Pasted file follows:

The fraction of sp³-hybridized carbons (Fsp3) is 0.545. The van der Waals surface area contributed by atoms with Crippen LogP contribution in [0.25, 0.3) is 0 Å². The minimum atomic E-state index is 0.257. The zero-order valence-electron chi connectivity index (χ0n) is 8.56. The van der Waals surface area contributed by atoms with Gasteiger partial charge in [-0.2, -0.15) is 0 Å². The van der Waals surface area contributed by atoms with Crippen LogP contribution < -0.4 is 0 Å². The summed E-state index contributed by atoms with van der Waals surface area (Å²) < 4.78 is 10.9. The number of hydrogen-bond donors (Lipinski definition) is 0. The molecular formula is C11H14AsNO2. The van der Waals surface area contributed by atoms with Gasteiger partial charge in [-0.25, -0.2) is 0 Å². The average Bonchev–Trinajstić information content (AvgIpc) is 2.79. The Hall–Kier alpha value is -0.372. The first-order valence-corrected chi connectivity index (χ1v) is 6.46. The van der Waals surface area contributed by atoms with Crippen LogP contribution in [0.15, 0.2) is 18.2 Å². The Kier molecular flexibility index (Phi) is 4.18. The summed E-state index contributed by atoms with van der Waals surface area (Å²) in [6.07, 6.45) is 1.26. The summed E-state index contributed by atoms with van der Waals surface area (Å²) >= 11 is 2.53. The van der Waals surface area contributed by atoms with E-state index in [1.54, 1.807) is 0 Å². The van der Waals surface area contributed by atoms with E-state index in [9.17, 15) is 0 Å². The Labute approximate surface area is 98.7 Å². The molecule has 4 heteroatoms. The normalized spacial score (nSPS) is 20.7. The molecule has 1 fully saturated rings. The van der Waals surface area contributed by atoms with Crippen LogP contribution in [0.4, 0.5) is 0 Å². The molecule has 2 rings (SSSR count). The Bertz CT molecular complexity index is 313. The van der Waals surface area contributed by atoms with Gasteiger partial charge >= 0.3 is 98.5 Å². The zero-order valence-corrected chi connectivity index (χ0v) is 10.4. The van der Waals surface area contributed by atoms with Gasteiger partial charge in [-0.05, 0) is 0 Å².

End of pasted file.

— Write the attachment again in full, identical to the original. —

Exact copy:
The fraction of sp³-hybridized carbons (Fsp3) is 0.545. The van der Waals surface area contributed by atoms with Crippen LogP contribution in [0.25, 0.3) is 0 Å². The minimum atomic E-state index is 0.257. The zero-order valence-electron chi connectivity index (χ0n) is 8.56. The van der Waals surface area contributed by atoms with Gasteiger partial charge in [-0.2, -0.15) is 0 Å². The van der Waals surface area contributed by atoms with Crippen LogP contribution < -0.4 is 0 Å². The summed E-state index contributed by atoms with van der Waals surface area (Å²) < 4.78 is 10.9. The number of hydrogen-bond donors (Lipinski definition) is 0. The molecular formula is C11H14AsNO2. The van der Waals surface area contributed by atoms with Gasteiger partial charge in [-0.25, -0.2) is 0 Å². The average Bonchev–Trinajstić information content (AvgIpc) is 2.79. The Hall–Kier alpha value is -0.372. The first-order valence-corrected chi connectivity index (χ1v) is 6.46. The van der Waals surface area contributed by atoms with Crippen LogP contribution in [0.15, 0.2) is 18.2 Å². The Kier molecular flexibility index (Phi) is 4.18. The summed E-state index contributed by atoms with van der Waals surface area (Å²) in [6.07, 6.45) is 1.26. The summed E-state index contributed by atoms with van der Waals surface area (Å²) >= 11 is 2.53. The van der Waals surface area contributed by atoms with E-state index in [1.54, 1.807) is 0 Å². The van der Waals surface area contributed by atoms with E-state index in [9.17, 15) is 0 Å². The Labute approximate surface area is 98.7 Å². The molecule has 4 heteroatoms. The normalized spacial score (nSPS) is 20.7. The molecule has 1 fully saturated rings. The van der Waals surface area contributed by atoms with Crippen LogP contribution in [0.4, 0.5) is 0 Å². The molecule has 2 rings (SSSR count). The Bertz CT molecular complexity index is 313. The van der Waals surface area contributed by atoms with Gasteiger partial charge >= 0.3 is 98.5 Å². The zero-order valence-corrected chi connectivity index (χ0v) is 10.4. The van der Waals surface area contributed by atoms with Gasteiger partial charge in [-0.05, 0) is 0 Å².